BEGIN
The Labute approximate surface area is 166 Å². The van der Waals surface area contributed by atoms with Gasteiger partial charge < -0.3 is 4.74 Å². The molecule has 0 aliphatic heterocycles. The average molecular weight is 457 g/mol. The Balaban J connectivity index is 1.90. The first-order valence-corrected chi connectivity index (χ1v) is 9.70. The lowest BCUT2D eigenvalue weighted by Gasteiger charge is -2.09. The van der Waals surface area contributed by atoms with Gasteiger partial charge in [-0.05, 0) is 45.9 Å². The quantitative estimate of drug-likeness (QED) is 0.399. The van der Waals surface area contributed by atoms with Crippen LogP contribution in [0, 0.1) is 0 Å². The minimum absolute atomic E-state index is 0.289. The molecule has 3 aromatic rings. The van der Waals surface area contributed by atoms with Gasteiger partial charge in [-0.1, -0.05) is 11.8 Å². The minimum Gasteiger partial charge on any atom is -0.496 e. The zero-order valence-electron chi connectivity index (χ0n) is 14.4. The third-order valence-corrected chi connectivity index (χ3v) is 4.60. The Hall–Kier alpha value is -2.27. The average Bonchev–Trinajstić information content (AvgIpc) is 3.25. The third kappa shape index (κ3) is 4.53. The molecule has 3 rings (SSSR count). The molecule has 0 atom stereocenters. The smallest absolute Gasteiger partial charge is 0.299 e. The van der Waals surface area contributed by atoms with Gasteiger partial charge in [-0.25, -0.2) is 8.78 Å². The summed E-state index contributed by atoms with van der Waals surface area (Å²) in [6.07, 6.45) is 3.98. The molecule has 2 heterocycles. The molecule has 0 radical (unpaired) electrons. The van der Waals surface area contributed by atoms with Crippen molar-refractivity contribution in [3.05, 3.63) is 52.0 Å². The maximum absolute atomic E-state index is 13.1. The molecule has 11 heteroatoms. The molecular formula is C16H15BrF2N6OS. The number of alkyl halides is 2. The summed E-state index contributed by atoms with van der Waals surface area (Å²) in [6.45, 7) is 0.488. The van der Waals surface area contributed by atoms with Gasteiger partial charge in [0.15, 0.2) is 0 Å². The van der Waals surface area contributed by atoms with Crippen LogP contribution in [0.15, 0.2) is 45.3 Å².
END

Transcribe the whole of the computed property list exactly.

The Labute approximate surface area is 166 Å². The van der Waals surface area contributed by atoms with Gasteiger partial charge < -0.3 is 4.74 Å². The molecule has 0 aliphatic heterocycles. The average molecular weight is 457 g/mol. The Balaban J connectivity index is 1.90. The first-order valence-corrected chi connectivity index (χ1v) is 9.70. The lowest BCUT2D eigenvalue weighted by Gasteiger charge is -2.09. The van der Waals surface area contributed by atoms with Gasteiger partial charge in [-0.05, 0) is 45.9 Å². The quantitative estimate of drug-likeness (QED) is 0.399. The van der Waals surface area contributed by atoms with Crippen LogP contribution in [0, 0.1) is 0 Å². The minimum absolute atomic E-state index is 0.289. The molecule has 3 aromatic rings. The van der Waals surface area contributed by atoms with Gasteiger partial charge in [-0.1, -0.05) is 11.8 Å². The minimum Gasteiger partial charge on any atom is -0.496 e. The zero-order valence-electron chi connectivity index (χ0n) is 14.4. The third-order valence-corrected chi connectivity index (χ3v) is 4.60. The Hall–Kier alpha value is -2.27. The average Bonchev–Trinajstić information content (AvgIpc) is 3.25. The third kappa shape index (κ3) is 4.53. The molecule has 3 rings (SSSR count). The molecule has 0 atom stereocenters. The smallest absolute Gasteiger partial charge is 0.299 e. The van der Waals surface area contributed by atoms with Gasteiger partial charge in [-0.25, -0.2) is 8.78 Å². The summed E-state index contributed by atoms with van der Waals surface area (Å²) in [6.07, 6.45) is 3.98. The molecule has 2 heterocycles. The molecule has 0 radical (unpaired) electrons. The van der Waals surface area contributed by atoms with Crippen molar-refractivity contribution in [3.05, 3.63) is 52.0 Å². The maximum absolute atomic E-state index is 13.1. The molecule has 11 heteroatoms. The molecular formula is C16H15BrF2N6OS. The number of alkyl halides is 2. The summed E-state index contributed by atoms with van der Waals surface area (Å²) in [6.45, 7) is 0.488. The van der Waals surface area contributed by atoms with Gasteiger partial charge in [0.15, 0.2) is 0 Å². The van der Waals surface area contributed by atoms with Crippen LogP contribution in [0.15, 0.2) is 45.3 Å².